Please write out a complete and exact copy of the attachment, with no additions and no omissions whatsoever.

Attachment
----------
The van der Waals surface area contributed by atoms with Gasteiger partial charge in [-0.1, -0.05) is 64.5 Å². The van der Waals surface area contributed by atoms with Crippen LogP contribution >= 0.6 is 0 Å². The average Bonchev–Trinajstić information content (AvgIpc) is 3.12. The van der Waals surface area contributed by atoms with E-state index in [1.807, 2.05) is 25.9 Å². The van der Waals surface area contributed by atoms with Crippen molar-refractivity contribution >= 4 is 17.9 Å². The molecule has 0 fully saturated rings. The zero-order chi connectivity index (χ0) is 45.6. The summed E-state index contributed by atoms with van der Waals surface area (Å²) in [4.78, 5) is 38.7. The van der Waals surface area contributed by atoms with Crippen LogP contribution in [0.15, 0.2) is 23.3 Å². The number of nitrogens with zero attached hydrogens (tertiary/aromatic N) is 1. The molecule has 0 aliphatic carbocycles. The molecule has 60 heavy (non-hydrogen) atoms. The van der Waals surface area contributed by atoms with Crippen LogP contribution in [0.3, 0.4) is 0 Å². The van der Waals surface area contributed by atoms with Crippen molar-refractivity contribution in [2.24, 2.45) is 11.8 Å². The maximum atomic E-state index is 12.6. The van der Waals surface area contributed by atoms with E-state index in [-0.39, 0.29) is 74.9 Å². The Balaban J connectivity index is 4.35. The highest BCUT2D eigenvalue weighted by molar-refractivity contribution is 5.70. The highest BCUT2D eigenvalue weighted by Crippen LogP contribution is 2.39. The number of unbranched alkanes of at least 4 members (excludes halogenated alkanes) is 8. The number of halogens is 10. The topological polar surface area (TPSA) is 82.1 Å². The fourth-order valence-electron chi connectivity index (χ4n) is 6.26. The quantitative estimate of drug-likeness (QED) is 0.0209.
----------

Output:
The van der Waals surface area contributed by atoms with Gasteiger partial charge in [-0.1, -0.05) is 64.5 Å². The van der Waals surface area contributed by atoms with Crippen LogP contribution >= 0.6 is 0 Å². The average Bonchev–Trinajstić information content (AvgIpc) is 3.12. The van der Waals surface area contributed by atoms with E-state index in [1.807, 2.05) is 25.9 Å². The van der Waals surface area contributed by atoms with Crippen molar-refractivity contribution >= 4 is 17.9 Å². The molecule has 0 fully saturated rings. The zero-order chi connectivity index (χ0) is 45.6. The summed E-state index contributed by atoms with van der Waals surface area (Å²) in [4.78, 5) is 38.7. The van der Waals surface area contributed by atoms with Crippen LogP contribution in [0.15, 0.2) is 23.3 Å². The number of nitrogens with zero attached hydrogens (tertiary/aromatic N) is 1. The molecule has 0 aliphatic carbocycles. The molecule has 60 heavy (non-hydrogen) atoms. The van der Waals surface area contributed by atoms with Crippen LogP contribution in [0.3, 0.4) is 0 Å². The van der Waals surface area contributed by atoms with Crippen molar-refractivity contribution in [2.24, 2.45) is 11.8 Å². The maximum atomic E-state index is 12.6. The van der Waals surface area contributed by atoms with E-state index in [-0.39, 0.29) is 74.9 Å². The Balaban J connectivity index is 4.35. The highest BCUT2D eigenvalue weighted by molar-refractivity contribution is 5.70. The highest BCUT2D eigenvalue weighted by Crippen LogP contribution is 2.39. The number of unbranched alkanes of at least 4 members (excludes halogenated alkanes) is 8. The number of halogens is 10. The topological polar surface area (TPSA) is 82.1 Å². The fourth-order valence-electron chi connectivity index (χ4n) is 6.26. The quantitative estimate of drug-likeness (QED) is 0.0209.